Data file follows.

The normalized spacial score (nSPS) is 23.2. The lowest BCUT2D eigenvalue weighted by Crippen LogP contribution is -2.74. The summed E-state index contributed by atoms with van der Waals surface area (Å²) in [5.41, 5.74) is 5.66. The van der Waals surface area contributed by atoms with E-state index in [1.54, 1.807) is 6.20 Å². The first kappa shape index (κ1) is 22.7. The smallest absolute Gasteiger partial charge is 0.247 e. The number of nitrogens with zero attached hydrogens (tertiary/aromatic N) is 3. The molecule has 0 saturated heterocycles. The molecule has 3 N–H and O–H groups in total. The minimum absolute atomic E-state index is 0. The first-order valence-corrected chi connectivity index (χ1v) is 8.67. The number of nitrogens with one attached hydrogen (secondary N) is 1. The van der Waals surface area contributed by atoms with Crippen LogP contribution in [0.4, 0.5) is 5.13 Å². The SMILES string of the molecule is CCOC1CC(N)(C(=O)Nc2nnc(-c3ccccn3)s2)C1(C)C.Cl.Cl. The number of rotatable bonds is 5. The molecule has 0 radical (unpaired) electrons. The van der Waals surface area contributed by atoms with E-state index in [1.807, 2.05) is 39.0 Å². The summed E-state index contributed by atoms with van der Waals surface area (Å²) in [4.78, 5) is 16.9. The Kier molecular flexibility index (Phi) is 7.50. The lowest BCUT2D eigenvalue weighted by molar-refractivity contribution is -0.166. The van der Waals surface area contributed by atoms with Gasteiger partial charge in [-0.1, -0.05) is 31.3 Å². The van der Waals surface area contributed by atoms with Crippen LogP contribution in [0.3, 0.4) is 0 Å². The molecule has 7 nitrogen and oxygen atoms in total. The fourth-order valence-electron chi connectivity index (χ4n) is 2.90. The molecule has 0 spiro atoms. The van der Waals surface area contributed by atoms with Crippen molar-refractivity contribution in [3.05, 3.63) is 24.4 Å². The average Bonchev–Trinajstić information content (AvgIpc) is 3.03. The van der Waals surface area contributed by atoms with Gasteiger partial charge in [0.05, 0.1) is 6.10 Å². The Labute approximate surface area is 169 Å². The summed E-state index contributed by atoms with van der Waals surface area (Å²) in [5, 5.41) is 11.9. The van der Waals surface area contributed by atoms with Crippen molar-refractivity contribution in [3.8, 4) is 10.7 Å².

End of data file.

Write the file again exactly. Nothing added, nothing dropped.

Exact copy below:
The normalized spacial score (nSPS) is 23.2. The lowest BCUT2D eigenvalue weighted by Crippen LogP contribution is -2.74. The summed E-state index contributed by atoms with van der Waals surface area (Å²) in [5.41, 5.74) is 5.66. The van der Waals surface area contributed by atoms with E-state index in [1.54, 1.807) is 6.20 Å². The first kappa shape index (κ1) is 22.7. The smallest absolute Gasteiger partial charge is 0.247 e. The number of nitrogens with zero attached hydrogens (tertiary/aromatic N) is 3. The molecule has 0 saturated heterocycles. The molecule has 3 N–H and O–H groups in total. The minimum absolute atomic E-state index is 0. The first-order valence-corrected chi connectivity index (χ1v) is 8.67. The number of nitrogens with one attached hydrogen (secondary N) is 1. The van der Waals surface area contributed by atoms with Crippen LogP contribution in [0.4, 0.5) is 5.13 Å². The SMILES string of the molecule is CCOC1CC(N)(C(=O)Nc2nnc(-c3ccccn3)s2)C1(C)C.Cl.Cl. The number of rotatable bonds is 5. The molecule has 0 radical (unpaired) electrons. The van der Waals surface area contributed by atoms with E-state index in [1.807, 2.05) is 39.0 Å². The summed E-state index contributed by atoms with van der Waals surface area (Å²) in [4.78, 5) is 16.9. The Kier molecular flexibility index (Phi) is 7.50. The lowest BCUT2D eigenvalue weighted by molar-refractivity contribution is -0.166. The van der Waals surface area contributed by atoms with Gasteiger partial charge in [-0.1, -0.05) is 31.3 Å². The van der Waals surface area contributed by atoms with Crippen LogP contribution in [0.3, 0.4) is 0 Å². The molecule has 7 nitrogen and oxygen atoms in total. The fourth-order valence-electron chi connectivity index (χ4n) is 2.90. The molecule has 0 spiro atoms. The van der Waals surface area contributed by atoms with Crippen molar-refractivity contribution in [3.05, 3.63) is 24.4 Å². The average Bonchev–Trinajstić information content (AvgIpc) is 3.03. The van der Waals surface area contributed by atoms with Gasteiger partial charge in [0.05, 0.1) is 6.10 Å². The Labute approximate surface area is 169 Å². The summed E-state index contributed by atoms with van der Waals surface area (Å²) in [5, 5.41) is 11.9. The van der Waals surface area contributed by atoms with Crippen molar-refractivity contribution in [3.8, 4) is 10.7 Å².